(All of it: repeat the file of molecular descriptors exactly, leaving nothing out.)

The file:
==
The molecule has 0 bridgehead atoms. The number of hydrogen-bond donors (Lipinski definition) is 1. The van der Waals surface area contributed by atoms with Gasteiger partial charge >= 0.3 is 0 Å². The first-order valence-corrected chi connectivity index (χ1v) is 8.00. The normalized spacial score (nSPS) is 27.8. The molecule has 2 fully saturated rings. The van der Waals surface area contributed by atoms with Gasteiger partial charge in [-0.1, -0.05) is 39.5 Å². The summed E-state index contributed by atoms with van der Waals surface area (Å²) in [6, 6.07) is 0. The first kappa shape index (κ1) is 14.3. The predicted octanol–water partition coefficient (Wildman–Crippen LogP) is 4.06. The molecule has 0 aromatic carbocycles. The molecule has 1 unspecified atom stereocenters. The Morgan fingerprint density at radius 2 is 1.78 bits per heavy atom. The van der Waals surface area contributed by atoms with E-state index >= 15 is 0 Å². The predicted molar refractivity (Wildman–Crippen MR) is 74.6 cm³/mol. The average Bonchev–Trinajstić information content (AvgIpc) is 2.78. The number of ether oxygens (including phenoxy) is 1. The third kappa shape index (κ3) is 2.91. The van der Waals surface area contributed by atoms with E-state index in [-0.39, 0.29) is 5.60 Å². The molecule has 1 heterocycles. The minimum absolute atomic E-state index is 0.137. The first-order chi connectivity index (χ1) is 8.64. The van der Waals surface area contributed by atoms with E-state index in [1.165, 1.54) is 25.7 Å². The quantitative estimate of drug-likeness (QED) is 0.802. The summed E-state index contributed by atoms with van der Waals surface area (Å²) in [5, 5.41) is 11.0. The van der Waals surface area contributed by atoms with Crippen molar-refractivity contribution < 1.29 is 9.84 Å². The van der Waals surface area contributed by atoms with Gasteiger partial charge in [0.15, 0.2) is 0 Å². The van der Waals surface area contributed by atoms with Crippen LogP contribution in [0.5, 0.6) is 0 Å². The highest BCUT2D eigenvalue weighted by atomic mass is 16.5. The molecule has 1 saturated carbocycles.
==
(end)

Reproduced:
The molecule has 0 bridgehead atoms. The number of hydrogen-bond donors (Lipinski definition) is 1. The van der Waals surface area contributed by atoms with Gasteiger partial charge >= 0.3 is 0 Å². The first-order valence-corrected chi connectivity index (χ1v) is 8.00. The normalized spacial score (nSPS) is 27.8. The molecule has 2 fully saturated rings. The van der Waals surface area contributed by atoms with Gasteiger partial charge in [-0.1, -0.05) is 39.5 Å². The summed E-state index contributed by atoms with van der Waals surface area (Å²) in [6, 6.07) is 0. The first kappa shape index (κ1) is 14.3. The predicted octanol–water partition coefficient (Wildman–Crippen LogP) is 4.06. The molecule has 0 aromatic carbocycles. The molecule has 1 unspecified atom stereocenters. The Morgan fingerprint density at radius 2 is 1.78 bits per heavy atom. The van der Waals surface area contributed by atoms with E-state index >= 15 is 0 Å². The predicted molar refractivity (Wildman–Crippen MR) is 74.6 cm³/mol. The average Bonchev–Trinajstić information content (AvgIpc) is 2.78. The number of ether oxygens (including phenoxy) is 1. The third kappa shape index (κ3) is 2.91. The van der Waals surface area contributed by atoms with E-state index in [-0.39, 0.29) is 5.60 Å². The molecule has 1 heterocycles. The minimum absolute atomic E-state index is 0.137. The first-order chi connectivity index (χ1) is 8.64. The van der Waals surface area contributed by atoms with E-state index in [1.165, 1.54) is 25.7 Å². The quantitative estimate of drug-likeness (QED) is 0.802. The summed E-state index contributed by atoms with van der Waals surface area (Å²) in [5, 5.41) is 11.0. The van der Waals surface area contributed by atoms with Crippen molar-refractivity contribution < 1.29 is 9.84 Å². The van der Waals surface area contributed by atoms with Gasteiger partial charge in [0.15, 0.2) is 0 Å². The van der Waals surface area contributed by atoms with Crippen LogP contribution in [0.5, 0.6) is 0 Å². The highest BCUT2D eigenvalue weighted by atomic mass is 16.5. The molecule has 1 saturated carbocycles.